His conditional response showed how House Democrats as a whole are continuing to grapple with how to answer the impeachment question — and present a united front.
Representative Elijah E. Cummings of Maryland, the chairman of the Committee on Oversight and Reform, conceded on “Face The Nation” that Democrats must be “very careful” in weighing whether to begin impeachment proceedings, but went further than Mr. Nadler in his analysis.
Even if the House voted to impeach Mr. Trump but the Senate failed to remove him, Mr. Cummings said, “I think history would smile upon us for standing up for the Constitution.”
With representatives back home in their districts on a recess, House Democrats will convene on Monday on a caucus conference call in the hopes of getting on the same page. Democrats, while doubling down on demands for an unredacted copy of the report and testimony from the Justice Department, have splintered into two camps on the issue of impeachment. Democratic leaders in the House, cognizant of the political perils of initiating an impeachment inquiry without bipartisan buy-in, have repeatedly thrown cold water on the idea. The party’s left flank, however, has urged leadership to begin proceedings, arguing that anything less would amount to an abdication of constitutional responsibility.
“What we are going to have to decide as a caucus is: What is the best thing for the country?” Representative Adam B. Schiff, the chairman of the House Intelligence Committee, said on ABC’s “This Week.” “Is the best thing for the country to take up an impeachment proceeding because to do otherwise sends a message that this conduct is somehow compatible with office? Or is it in the best interest of the country not to take up an impeachment that we know will not be successful in the Senate?”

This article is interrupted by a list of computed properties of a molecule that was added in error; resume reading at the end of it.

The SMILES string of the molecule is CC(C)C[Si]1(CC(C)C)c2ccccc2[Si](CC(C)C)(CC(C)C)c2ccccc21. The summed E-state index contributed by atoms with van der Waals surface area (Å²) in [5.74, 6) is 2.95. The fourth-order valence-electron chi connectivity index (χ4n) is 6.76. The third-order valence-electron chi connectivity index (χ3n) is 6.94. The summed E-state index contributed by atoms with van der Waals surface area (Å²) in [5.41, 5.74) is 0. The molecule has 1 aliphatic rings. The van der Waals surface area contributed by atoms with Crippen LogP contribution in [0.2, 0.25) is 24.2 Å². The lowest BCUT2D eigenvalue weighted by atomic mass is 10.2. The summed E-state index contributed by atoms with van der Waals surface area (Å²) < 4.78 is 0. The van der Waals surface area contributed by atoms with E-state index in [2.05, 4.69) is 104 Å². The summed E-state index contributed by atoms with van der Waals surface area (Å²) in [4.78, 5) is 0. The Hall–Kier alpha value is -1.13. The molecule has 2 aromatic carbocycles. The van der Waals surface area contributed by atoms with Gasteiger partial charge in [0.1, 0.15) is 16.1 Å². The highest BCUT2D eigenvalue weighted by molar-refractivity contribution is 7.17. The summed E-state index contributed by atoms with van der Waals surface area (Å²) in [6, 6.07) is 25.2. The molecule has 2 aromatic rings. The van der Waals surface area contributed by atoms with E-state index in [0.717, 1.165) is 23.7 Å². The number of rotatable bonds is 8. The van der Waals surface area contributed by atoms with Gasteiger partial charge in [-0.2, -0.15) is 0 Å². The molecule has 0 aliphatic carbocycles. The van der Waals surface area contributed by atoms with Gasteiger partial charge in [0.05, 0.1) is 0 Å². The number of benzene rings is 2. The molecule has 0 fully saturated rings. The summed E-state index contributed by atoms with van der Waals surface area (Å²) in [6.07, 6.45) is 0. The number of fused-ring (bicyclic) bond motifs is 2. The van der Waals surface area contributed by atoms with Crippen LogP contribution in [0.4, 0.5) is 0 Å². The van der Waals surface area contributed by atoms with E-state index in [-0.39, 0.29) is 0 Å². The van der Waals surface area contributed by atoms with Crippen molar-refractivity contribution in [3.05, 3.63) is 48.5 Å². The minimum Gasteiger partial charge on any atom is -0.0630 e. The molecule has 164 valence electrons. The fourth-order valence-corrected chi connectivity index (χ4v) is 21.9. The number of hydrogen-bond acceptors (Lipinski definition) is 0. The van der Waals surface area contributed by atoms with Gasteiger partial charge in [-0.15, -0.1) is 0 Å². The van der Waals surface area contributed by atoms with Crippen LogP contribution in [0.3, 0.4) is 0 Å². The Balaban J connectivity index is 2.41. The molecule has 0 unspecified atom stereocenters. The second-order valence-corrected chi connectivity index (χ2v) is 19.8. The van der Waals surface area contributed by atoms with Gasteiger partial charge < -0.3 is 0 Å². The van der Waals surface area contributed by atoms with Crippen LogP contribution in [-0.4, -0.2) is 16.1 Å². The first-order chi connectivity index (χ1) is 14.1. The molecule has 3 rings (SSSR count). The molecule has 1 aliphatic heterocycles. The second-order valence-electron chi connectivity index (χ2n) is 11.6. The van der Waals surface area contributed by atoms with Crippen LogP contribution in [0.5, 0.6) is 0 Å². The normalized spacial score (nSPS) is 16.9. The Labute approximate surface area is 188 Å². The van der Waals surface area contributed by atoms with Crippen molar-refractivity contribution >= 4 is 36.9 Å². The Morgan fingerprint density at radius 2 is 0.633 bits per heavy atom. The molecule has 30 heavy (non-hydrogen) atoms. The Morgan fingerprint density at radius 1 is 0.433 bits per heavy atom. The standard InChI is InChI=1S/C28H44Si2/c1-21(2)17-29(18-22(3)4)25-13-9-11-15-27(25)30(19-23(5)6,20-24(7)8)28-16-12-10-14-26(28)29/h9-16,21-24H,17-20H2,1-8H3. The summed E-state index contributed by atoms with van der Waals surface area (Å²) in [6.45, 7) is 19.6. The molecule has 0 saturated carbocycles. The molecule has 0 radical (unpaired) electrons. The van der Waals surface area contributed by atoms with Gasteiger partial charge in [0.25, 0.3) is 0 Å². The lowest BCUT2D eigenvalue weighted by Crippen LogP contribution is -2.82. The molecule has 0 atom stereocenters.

Mr. Trump displayed no such hesitancy in his position. “How do you impeach a Republican President for a crime that was committed by the Democrats?” he tweeted on Sunday evening. “MAKE AMERICA GREAT AGAIN!”
And even as the president and his allies trumpeted their vindication — “I have never been happier or more content,” Mr. Trump wrote on Twitter on Sunday morning — they also lashed out at their perceived enemies.
“The Trump Haters and Angry Democrats who wrote the Mueller Report were devastated by the No Collusion finding!” Mr. Trump wrote on Twitter, less than two hours after wishing the country a happy Easter. “Nothing but a total ‘hit job’ which should never have been allowed to start in the first place!”
They also singled out the testimony of certain aides who testified before Mr. Mueller’s team and conservative lawmakers who criticized Mr. Trump’s behavior as outlined in the report.
On Saturday night, Mr. Trump, ostensibly in response to a scathing statement from Senator Mitt Romney, Republican of Utah, shared a video mocking Mr. Romney’s unsuccessful presidential run in 2012.
Mr. Giuliani added to the criticism of the Utah senator, calling Mr. Romney a “hypocrite” for his statement. Mr. Romney had said he was “sickened at the extent and pervasiveness of dishonesty and misdirection” from administration officials, “including the president.”